Chickpeas, also known as garbanzo beans, are a type of legume that is native to the Mediterranean region.
They have a nutty flavor and creamy texture when cooked.
They come in both dried and canned forms, making them a versatile ingredient for many dishes.
- Cooking With Chickpeas: Dried chickpeas need to be soaked overnight before cooking. After soaking, they can be boiled or pressure cooked until tender. Canned chickpeas can simply be rinsed and used in recipes without having to cook them first. Chickpeas are often used in salads, soups, stews, curries, hummus and falafel. Roasted chickpeas make an excellent snack when seasoned with salt and spices like cumin or chili powder.
- Taste: Chickpeas have a mild nutty flavor with slightly sweet undertones. Their texture is creamy yet firm when cooked properly which makes them great for adding to salads or using as an alternative to meat in veggie burgers or tacos.
6. Cranberry Beans
Cranberry beans, also known as borlotti beans, are a type of legume that originated in Central and South America.
They are medium-sized, with a mottled pinkish-brown color and white streaks.
The beans have a creamy texture when cooked and an earthy flavor.
- Cooking With Cranberry Beans: Cranberry beans can be used in soups, stews, salads, chili, or other dishes where you would use pinto beans. Dried cranberry beans must be soaked before cooking; it’s best to soak them overnight so they cook faster and more evenly. Once soaked, the cooking time is about 1 hour for dried cranberry beans on the stovetop or in an Instant Pot®. You can also buy canned cranberry beans which will cut down on your cooking time significantly.
- Taste: Cranberry beans have an earthy flavor with nutty undertones and a creamy texture when cooked properly. They pair well with bold flavors like garlic and herbs such as rosemary or thyme.
7. Great northern beans
Great northern beans are a white, oval-shaped bean that is larger than navy beans, but smaller than lima beans.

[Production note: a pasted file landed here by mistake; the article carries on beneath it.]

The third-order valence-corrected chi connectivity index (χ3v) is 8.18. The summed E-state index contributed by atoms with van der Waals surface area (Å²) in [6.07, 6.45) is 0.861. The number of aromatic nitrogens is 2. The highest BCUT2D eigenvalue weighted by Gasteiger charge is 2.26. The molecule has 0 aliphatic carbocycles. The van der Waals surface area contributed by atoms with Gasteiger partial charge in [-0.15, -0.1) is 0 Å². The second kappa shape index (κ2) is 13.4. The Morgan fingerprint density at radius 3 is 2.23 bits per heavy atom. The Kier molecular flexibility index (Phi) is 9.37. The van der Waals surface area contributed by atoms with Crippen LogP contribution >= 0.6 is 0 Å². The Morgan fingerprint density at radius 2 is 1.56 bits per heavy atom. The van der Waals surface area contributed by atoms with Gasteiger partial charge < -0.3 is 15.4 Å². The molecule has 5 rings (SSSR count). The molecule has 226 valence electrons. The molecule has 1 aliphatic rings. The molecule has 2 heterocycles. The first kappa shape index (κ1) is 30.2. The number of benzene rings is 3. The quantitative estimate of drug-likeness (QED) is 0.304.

They have a mild flavor and creamy texture when cooked.
They are an excellent source of dietary fiber and protein, making them a great choice for vegetarians or vegans looking to add more plant-based proteins to their diet.
- Cooking With Great Northern Beans: Great northern beans can be used in place of other white beans such as cannellini or navy beans in recipes. For added flavor, soak the dried beans overnight before cooking them with herbs and spices like bay leaves, garlic cloves, thyme sprigs, oregano leaves, cumin seeds, and red pepper flakes. When cooking with canned great northern beans it’s best to rinse them off first before adding them to your recipe. This helps reduce the sodium content of the dish.
- Recipe Ideas: Great northern beans can be used in soups and stews like chili or minestrone soup; they also make a delicious side dish when cooked with aromatics like onion and garlic; they’re perfect for salads; they can even be blended into hummus! Try making some baked falafel using great northerns as an alternative to chickpeas!
8. Navy beans
Navy beans, also known as haricot beans, are small white legumes that have a mild flavor and creamy texture.
They are about the size of a pea and have a slightly oval shape.
Navy beans are versatile and can be used in many dishes such as soups, stews, salads, casseroles, side dishes and more.
- Cooking With Navy Beans: Soaking navy beans overnight before cooking is recommended to reduce cooking time. When ready to cook them they should be boiled for 10-15 minutes or until tender. Once cooked they can be added to any dish you like such as soups, stews, salads or side dishes. You can also mash them up with some seasonings to make delicious bean burgers or dip recipes!
- Where To Buy: Navy beans can be found at most grocery stores in the canned goods section or dry goods aisle. You can also find them online from specialty food retailers like Amazon or local farmers markets if available in your area.
9. Adzuki beans
Adzuki beans, also known as azuki beans or aduki beans, are small red legumes that have been a part of Asian cuisine for centuries.
They are a type of bean native to East Asia and their name is derived from the Japanese word for “small bean”.
Adzuki beans are most commonly used in sweet dishes but can also be used in savory dishes.
- Cooking With Adzuki Beans: Adzuki beans can be cooked on the stovetop with water and salt, or they can be pressure-cooked to reduce cooking time. Once cooked, they can be mashed into a paste and used as a filling for dumplings or pastries. The paste can also be sweetened with sugar and served as a dessert. Additionally, adzuki beans can be added to soups or stews for extra flavor and texture.
- Where To Buy: You may find adzuki beans at your local health food store or international market if you live near one. You may also find them online at specialty stores such as Amazon or Thrive Market.
10. Anasazi beans
Anasazi beans, also known as Jacob’s Cattle Beans, are a type of heirloom bean that is native to the southwestern United States.
They are small and oval-shaped with a mottled pink and white color.